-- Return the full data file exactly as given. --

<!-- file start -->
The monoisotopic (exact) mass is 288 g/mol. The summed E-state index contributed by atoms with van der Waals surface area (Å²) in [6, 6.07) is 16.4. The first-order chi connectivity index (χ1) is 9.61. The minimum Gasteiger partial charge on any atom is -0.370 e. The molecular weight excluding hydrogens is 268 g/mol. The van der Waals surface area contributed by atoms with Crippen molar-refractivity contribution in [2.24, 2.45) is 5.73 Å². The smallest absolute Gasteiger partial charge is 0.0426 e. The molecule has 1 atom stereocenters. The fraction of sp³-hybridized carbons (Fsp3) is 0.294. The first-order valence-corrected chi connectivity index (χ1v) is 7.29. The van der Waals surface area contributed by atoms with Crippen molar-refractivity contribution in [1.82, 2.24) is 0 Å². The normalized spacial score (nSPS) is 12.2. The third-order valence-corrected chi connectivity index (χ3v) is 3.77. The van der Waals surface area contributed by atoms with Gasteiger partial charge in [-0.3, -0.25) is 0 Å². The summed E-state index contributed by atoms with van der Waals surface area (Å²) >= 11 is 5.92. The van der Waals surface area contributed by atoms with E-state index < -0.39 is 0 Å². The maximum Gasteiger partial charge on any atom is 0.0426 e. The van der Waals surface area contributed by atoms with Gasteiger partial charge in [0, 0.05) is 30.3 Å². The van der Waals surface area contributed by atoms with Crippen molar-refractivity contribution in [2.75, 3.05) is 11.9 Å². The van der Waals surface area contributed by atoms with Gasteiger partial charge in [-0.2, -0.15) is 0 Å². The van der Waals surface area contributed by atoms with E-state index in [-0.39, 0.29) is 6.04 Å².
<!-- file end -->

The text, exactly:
The monoisotopic (exact) mass is 288 g/mol. The summed E-state index contributed by atoms with van der Waals surface area (Å²) in [6, 6.07) is 16.4. The first-order chi connectivity index (χ1) is 9.61. The minimum Gasteiger partial charge on any atom is -0.370 e. The molecular weight excluding hydrogens is 268 g/mol. The van der Waals surface area contributed by atoms with Crippen molar-refractivity contribution in [2.24, 2.45) is 5.73 Å². The smallest absolute Gasteiger partial charge is 0.0426 e. The molecule has 1 atom stereocenters. The fraction of sp³-hybridized carbons (Fsp3) is 0.294. The first-order valence-corrected chi connectivity index (χ1v) is 7.29. The van der Waals surface area contributed by atoms with Crippen molar-refractivity contribution in [1.82, 2.24) is 0 Å². The normalized spacial score (nSPS) is 12.2. The third-order valence-corrected chi connectivity index (χ3v) is 3.77. The van der Waals surface area contributed by atoms with Gasteiger partial charge in [-0.3, -0.25) is 0 Å². The summed E-state index contributed by atoms with van der Waals surface area (Å²) >= 11 is 5.92. The van der Waals surface area contributed by atoms with E-state index < -0.39 is 0 Å². The maximum Gasteiger partial charge on any atom is 0.0426 e. The van der Waals surface area contributed by atoms with Gasteiger partial charge in [0, 0.05) is 30.3 Å². The van der Waals surface area contributed by atoms with Crippen molar-refractivity contribution in [2.75, 3.05) is 11.9 Å². The van der Waals surface area contributed by atoms with Gasteiger partial charge in [-0.2, -0.15) is 0 Å². The van der Waals surface area contributed by atoms with E-state index in [-0.39, 0.29) is 6.04 Å².